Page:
This six session interactive online program that will make sure you’re prepared to advocate effectively for your library. The program includes six webinars* as well as a series of online modules that participants can complete at their own pace.  Each webinar will take place from 2:00 PM - 3:00 PM

 

Getting Started / Session 1 / Wednesday, January 8:

Determining your library’s advocacy goal.  To share recent national research on how voters and elected officials perceive the public library, and why they do or do not support it.

Goals:
•    Learn why people support the public library — and what would make them support it even more
•    Discuss how to use this research to refine your Advocacy Work Plan

Session 2 / Wednesday, January 15:

To further take the data presented last week in “Public Perceptions” and apply it to create your own library story.

Goals:
•    Create a compelling story about your library that excites supporters and turns that excitement into action
•    Help you develop and practice your public speaking skills so you can effectively tell your library’s story.

Session 3 / Wednesday, January 22:

To focus on your own leadership skills, and how (as noted in “Public Perceptions”) advocating on behalf of the library starts with the library leadership.

Goals:
•    Discuss the key impact of leadership in relationship to communication and advocacy
•    Review key concepts in managing an advocacy plan as well as the importance of team communication in meeting advocacy goals

Session 4 / Wednesday, January 29:

Building the network and relationships beyond yourself and your library in order to best leverage your resources and meet your advocacy goals.

Goals:
•    Determine who the key people and organizations in your community should be included in your library’s fundraising team
•    Identify how effective relationships and understanding “What’s In It For Them” can help with current and future advocacy efforts for your library

Session 5 / Wednesday, February 5:

To pull the previous weeks’ content together (creating the message, based upon data and stories, effective leadership communication skills, and leveraging teams and networks for advocacy) and focus on
how to effectively ask for public funds.

Goals:
•    Review (at a high-level) the ways that the requests for public funds are made within communities and who the “competition” is for these funds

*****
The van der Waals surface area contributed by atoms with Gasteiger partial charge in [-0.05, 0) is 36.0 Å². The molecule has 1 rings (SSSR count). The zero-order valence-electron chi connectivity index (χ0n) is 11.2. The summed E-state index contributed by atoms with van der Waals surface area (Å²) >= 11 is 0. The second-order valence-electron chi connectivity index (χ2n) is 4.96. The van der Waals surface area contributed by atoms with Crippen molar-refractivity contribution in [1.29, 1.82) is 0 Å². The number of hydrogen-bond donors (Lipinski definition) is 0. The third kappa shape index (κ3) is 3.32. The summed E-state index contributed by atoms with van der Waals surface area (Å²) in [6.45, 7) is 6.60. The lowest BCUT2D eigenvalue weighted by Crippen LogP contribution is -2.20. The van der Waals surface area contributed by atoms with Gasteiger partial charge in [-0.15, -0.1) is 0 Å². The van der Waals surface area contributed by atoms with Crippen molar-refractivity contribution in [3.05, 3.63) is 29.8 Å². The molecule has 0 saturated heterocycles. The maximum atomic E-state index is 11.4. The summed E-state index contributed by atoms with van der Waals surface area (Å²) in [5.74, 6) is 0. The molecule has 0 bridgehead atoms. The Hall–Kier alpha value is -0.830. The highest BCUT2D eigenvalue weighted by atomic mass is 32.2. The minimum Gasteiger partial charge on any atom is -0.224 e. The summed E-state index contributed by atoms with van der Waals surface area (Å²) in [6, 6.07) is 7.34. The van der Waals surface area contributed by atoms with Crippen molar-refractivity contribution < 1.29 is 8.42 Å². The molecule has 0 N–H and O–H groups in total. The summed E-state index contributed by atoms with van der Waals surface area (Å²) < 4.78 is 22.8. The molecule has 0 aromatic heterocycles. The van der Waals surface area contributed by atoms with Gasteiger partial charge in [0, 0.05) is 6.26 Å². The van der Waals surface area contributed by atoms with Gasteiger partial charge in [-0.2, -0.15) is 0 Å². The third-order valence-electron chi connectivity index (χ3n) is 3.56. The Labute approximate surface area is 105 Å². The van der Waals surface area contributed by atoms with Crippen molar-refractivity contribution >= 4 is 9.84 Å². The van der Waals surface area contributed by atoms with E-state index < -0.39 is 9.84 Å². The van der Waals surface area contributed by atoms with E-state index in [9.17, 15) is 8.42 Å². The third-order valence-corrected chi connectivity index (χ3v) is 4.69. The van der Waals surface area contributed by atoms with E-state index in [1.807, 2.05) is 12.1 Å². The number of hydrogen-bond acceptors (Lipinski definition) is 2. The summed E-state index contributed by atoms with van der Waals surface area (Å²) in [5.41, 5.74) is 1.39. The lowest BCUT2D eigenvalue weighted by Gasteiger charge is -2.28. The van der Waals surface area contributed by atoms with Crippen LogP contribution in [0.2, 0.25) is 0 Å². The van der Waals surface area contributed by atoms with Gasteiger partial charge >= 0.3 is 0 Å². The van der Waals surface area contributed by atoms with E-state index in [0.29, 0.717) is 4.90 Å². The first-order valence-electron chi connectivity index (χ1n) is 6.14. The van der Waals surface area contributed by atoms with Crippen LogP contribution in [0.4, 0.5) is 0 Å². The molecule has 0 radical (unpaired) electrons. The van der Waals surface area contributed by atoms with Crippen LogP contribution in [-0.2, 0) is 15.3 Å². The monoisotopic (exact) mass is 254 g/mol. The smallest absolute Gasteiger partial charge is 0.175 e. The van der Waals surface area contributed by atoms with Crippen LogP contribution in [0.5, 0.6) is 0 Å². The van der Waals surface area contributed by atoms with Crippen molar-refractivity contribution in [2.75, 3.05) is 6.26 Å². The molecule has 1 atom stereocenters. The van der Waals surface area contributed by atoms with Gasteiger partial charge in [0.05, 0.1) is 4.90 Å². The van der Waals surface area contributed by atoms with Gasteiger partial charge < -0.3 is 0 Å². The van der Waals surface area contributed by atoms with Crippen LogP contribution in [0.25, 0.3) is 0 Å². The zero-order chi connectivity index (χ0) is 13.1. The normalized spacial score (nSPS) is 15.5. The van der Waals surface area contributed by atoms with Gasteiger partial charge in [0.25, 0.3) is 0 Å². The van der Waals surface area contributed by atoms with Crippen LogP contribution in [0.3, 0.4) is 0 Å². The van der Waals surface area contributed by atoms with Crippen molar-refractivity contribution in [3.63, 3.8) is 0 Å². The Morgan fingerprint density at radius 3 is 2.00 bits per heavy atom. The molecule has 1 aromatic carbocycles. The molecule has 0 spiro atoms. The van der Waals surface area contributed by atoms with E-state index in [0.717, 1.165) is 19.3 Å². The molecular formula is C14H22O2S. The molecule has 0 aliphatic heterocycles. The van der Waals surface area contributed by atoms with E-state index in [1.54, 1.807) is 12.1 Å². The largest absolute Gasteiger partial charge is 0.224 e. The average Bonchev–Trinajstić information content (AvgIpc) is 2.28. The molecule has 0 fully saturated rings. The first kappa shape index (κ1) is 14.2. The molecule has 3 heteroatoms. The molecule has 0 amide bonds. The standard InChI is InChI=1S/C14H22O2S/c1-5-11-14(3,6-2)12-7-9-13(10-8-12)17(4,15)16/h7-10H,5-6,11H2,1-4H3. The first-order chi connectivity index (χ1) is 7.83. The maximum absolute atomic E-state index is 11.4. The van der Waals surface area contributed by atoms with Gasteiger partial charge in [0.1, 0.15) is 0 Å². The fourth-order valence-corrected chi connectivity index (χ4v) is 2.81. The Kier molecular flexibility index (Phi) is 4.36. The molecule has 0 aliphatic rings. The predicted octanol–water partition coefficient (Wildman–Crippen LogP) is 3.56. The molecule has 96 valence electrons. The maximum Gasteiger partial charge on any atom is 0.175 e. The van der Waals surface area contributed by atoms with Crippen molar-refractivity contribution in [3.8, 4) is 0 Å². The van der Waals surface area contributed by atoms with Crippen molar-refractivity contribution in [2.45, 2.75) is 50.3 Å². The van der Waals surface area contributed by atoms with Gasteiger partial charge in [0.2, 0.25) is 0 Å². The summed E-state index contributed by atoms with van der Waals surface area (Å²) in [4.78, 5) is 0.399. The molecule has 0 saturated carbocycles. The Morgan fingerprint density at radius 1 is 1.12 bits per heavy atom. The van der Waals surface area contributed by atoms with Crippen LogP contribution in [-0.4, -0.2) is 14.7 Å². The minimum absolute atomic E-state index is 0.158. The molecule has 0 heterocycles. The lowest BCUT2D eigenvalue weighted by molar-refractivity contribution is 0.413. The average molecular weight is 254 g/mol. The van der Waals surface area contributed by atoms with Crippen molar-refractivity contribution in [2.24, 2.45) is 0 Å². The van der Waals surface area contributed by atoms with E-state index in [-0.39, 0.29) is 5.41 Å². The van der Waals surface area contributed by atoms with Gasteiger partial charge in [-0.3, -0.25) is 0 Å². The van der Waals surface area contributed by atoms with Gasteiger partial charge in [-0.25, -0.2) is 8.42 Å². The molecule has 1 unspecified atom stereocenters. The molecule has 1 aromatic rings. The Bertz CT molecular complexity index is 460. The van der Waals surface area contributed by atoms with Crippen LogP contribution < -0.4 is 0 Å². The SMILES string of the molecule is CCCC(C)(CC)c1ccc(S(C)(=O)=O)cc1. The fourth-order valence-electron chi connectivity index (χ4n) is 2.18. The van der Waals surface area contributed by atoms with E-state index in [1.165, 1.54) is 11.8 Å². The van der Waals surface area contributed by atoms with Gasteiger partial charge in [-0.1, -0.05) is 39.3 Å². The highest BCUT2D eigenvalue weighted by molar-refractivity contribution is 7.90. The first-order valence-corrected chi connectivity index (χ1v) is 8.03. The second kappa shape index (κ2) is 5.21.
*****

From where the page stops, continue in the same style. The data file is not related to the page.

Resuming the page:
•    Discuss some specific steps libraries can take to help make your public funding budget presentation more compelling
•    Explore the concept of “priorities” and how this impacts the library’s budget and request for public funds

Session 6 / Wednesday, February 12:

At this point you have created a solid Advocacy Work Plan based upon your established advocacy goal (“Getting Started” & Week 1). The purpose of Week 6 is to begin to put that plan into action and determine how to make your goals a reality.

Goals:
•    Assemble the final Advocacy Work Plan, based upon the previous five weeks’ thoughts and content
•    Determine strategies on how to implement and manage your Advocacy Work Plan in order to meet your Advocacy Goal

* Registration for the entire program is required.  Registration for individual program sessions is not available.

Turning the Page 2.0 is a program of the Public Library Association, a division of the American Library Association. The Turning the Page 2.0 logo and all related materials are used with permission from the Public Library Association.

Registration Info

Individual Registrations      
NYLA Members $135    
NON-Members $189    
       
Group Registrations*      
NYLA Members $395    
NON-Members $549    

* Group viewing registration is available if you plan to share the webinar with a group.
(Hook-up the LCD projector and share the program with a group of staff members!)

REGISTER ONLINE - CLICK HERE

About the Speaker


Libby Post, President of Communication Services. For almost a decade, Libby Post has been creating innovative advocacy campaigns for public libraries. With a success rate of 80%, Post has been a public library partner in creating library districts, and passing budgets, funding propositions and building referendums. She was chosen as one of a handful by the Public Library Association to keep the Turning the Page program going.